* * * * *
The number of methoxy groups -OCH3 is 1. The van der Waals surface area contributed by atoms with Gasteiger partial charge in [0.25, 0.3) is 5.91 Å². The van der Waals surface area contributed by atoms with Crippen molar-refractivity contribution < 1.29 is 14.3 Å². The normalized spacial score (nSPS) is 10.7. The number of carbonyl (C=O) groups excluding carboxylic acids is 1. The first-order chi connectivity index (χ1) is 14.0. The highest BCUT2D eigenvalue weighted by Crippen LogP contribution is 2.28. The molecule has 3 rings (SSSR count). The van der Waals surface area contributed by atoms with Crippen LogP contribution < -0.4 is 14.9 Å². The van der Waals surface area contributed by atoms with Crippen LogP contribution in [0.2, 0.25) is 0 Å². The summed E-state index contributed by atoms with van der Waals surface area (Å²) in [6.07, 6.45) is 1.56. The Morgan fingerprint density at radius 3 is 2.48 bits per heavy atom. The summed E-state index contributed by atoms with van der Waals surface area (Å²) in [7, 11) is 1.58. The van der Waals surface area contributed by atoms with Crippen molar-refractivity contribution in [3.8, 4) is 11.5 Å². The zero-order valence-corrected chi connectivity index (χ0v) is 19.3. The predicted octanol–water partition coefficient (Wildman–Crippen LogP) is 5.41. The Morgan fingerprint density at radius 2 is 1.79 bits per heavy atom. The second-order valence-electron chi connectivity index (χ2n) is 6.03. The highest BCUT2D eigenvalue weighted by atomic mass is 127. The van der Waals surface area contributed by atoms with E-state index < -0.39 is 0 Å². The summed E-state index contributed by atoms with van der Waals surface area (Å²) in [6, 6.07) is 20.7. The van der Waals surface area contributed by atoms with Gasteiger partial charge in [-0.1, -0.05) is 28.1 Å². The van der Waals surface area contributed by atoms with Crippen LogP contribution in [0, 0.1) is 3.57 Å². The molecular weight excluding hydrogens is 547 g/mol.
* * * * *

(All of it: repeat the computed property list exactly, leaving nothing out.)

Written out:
The number of methoxy groups -OCH3 is 1. The van der Waals surface area contributed by atoms with Gasteiger partial charge in [0.25, 0.3) is 5.91 Å². The van der Waals surface area contributed by atoms with Crippen molar-refractivity contribution < 1.29 is 14.3 Å². The normalized spacial score (nSPS) is 10.7. The number of carbonyl (C=O) groups excluding carboxylic acids is 1. The first-order chi connectivity index (χ1) is 14.0. The highest BCUT2D eigenvalue weighted by Crippen LogP contribution is 2.28. The molecule has 3 rings (SSSR count). The van der Waals surface area contributed by atoms with Crippen LogP contribution < -0.4 is 14.9 Å². The van der Waals surface area contributed by atoms with Crippen LogP contribution in [0.2, 0.25) is 0 Å². The summed E-state index contributed by atoms with van der Waals surface area (Å²) in [6.07, 6.45) is 1.56. The Morgan fingerprint density at radius 3 is 2.48 bits per heavy atom. The summed E-state index contributed by atoms with van der Waals surface area (Å²) in [7, 11) is 1.58. The van der Waals surface area contributed by atoms with Crippen molar-refractivity contribution in [3.8, 4) is 11.5 Å². The zero-order valence-corrected chi connectivity index (χ0v) is 19.3. The predicted octanol–water partition coefficient (Wildman–Crippen LogP) is 5.41. The Morgan fingerprint density at radius 2 is 1.79 bits per heavy atom. The second-order valence-electron chi connectivity index (χ2n) is 6.03. The highest BCUT2D eigenvalue weighted by atomic mass is 127. The van der Waals surface area contributed by atoms with E-state index < -0.39 is 0 Å². The summed E-state index contributed by atoms with van der Waals surface area (Å²) in [6, 6.07) is 20.7. The van der Waals surface area contributed by atoms with Gasteiger partial charge in [-0.1, -0.05) is 28.1 Å². The van der Waals surface area contributed by atoms with Crippen LogP contribution in [0, 0.1) is 3.57 Å². The molecular weight excluding hydrogens is 547 g/mol.